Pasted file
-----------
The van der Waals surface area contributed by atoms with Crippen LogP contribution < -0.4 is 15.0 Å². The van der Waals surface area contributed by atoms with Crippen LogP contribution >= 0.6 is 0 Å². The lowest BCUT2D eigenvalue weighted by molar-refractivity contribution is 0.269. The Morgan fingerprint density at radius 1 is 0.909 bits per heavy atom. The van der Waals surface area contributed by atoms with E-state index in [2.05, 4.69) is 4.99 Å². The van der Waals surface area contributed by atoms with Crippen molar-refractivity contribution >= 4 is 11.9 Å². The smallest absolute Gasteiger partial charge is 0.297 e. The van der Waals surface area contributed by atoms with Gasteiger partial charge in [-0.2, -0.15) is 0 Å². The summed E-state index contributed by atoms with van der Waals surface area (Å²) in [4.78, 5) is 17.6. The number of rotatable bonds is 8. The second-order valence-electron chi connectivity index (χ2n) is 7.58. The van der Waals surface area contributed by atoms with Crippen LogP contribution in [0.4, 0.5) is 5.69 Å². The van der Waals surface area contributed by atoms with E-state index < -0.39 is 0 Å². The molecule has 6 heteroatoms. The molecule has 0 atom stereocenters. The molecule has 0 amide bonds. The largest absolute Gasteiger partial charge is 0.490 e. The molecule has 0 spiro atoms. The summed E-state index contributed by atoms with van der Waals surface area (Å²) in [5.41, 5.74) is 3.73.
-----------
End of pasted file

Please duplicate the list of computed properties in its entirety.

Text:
The van der Waals surface area contributed by atoms with Crippen LogP contribution < -0.4 is 15.0 Å². The van der Waals surface area contributed by atoms with Crippen LogP contribution >= 0.6 is 0 Å². The lowest BCUT2D eigenvalue weighted by molar-refractivity contribution is 0.269. The Morgan fingerprint density at radius 1 is 0.909 bits per heavy atom. The van der Waals surface area contributed by atoms with E-state index in [2.05, 4.69) is 4.99 Å². The van der Waals surface area contributed by atoms with Crippen molar-refractivity contribution >= 4 is 11.9 Å². The smallest absolute Gasteiger partial charge is 0.297 e. The van der Waals surface area contributed by atoms with Gasteiger partial charge in [-0.2, -0.15) is 0 Å². The summed E-state index contributed by atoms with van der Waals surface area (Å²) in [4.78, 5) is 17.6. The number of rotatable bonds is 8. The second-order valence-electron chi connectivity index (χ2n) is 7.58. The van der Waals surface area contributed by atoms with Crippen LogP contribution in [0.4, 0.5) is 5.69 Å². The van der Waals surface area contributed by atoms with E-state index < -0.39 is 0 Å². The molecule has 6 heteroatoms. The molecule has 0 atom stereocenters. The molecule has 0 amide bonds. The largest absolute Gasteiger partial charge is 0.490 e. The molecule has 0 spiro atoms. The summed E-state index contributed by atoms with van der Waals surface area (Å²) in [5.41, 5.74) is 3.73.